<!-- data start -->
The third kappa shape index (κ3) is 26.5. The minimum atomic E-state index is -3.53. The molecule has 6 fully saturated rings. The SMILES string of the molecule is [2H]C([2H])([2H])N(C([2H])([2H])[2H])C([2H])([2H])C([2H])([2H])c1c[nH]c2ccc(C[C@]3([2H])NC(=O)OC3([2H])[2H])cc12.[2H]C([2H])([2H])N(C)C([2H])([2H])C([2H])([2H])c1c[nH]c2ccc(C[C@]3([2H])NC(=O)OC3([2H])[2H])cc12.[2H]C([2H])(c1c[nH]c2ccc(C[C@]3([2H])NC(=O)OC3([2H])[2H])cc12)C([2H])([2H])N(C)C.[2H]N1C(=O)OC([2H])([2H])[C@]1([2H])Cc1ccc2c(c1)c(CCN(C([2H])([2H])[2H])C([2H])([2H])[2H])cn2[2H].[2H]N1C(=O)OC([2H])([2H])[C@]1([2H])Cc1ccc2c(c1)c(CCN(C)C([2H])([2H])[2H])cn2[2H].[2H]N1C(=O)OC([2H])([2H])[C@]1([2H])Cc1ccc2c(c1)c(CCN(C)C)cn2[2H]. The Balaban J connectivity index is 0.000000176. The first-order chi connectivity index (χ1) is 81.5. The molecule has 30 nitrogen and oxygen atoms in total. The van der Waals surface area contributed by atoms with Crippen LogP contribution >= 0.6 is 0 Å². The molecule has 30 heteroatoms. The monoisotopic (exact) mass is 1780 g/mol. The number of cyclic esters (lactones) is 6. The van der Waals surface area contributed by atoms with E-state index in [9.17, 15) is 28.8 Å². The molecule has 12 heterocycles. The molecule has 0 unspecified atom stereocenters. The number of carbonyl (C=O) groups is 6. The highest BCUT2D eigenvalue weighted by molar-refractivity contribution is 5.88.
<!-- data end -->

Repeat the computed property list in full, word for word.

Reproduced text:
The third kappa shape index (κ3) is 26.5. The minimum atomic E-state index is -3.53. The molecule has 6 fully saturated rings. The SMILES string of the molecule is [2H]C([2H])([2H])N(C([2H])([2H])[2H])C([2H])([2H])C([2H])([2H])c1c[nH]c2ccc(C[C@]3([2H])NC(=O)OC3([2H])[2H])cc12.[2H]C([2H])([2H])N(C)C([2H])([2H])C([2H])([2H])c1c[nH]c2ccc(C[C@]3([2H])NC(=O)OC3([2H])[2H])cc12.[2H]C([2H])(c1c[nH]c2ccc(C[C@]3([2H])NC(=O)OC3([2H])[2H])cc12)C([2H])([2H])N(C)C.[2H]N1C(=O)OC([2H])([2H])[C@]1([2H])Cc1ccc2c(c1)c(CCN(C([2H])([2H])[2H])C([2H])([2H])[2H])cn2[2H].[2H]N1C(=O)OC([2H])([2H])[C@]1([2H])Cc1ccc2c(c1)c(CCN(C)C([2H])([2H])[2H])cn2[2H].[2H]N1C(=O)OC([2H])([2H])[C@]1([2H])Cc1ccc2c(c1)c(CCN(C)C)cn2[2H]. The Balaban J connectivity index is 0.000000176. The first-order chi connectivity index (χ1) is 81.5. The molecule has 30 nitrogen and oxygen atoms in total. The van der Waals surface area contributed by atoms with Crippen LogP contribution >= 0.6 is 0 Å². The molecule has 30 heteroatoms. The monoisotopic (exact) mass is 1780 g/mol. The number of cyclic esters (lactones) is 6. The van der Waals surface area contributed by atoms with E-state index in [9.17, 15) is 28.8 Å². The molecule has 12 heterocycles. The molecule has 0 unspecified atom stereocenters. The number of carbonyl (C=O) groups is 6. The highest BCUT2D eigenvalue weighted by molar-refractivity contribution is 5.88.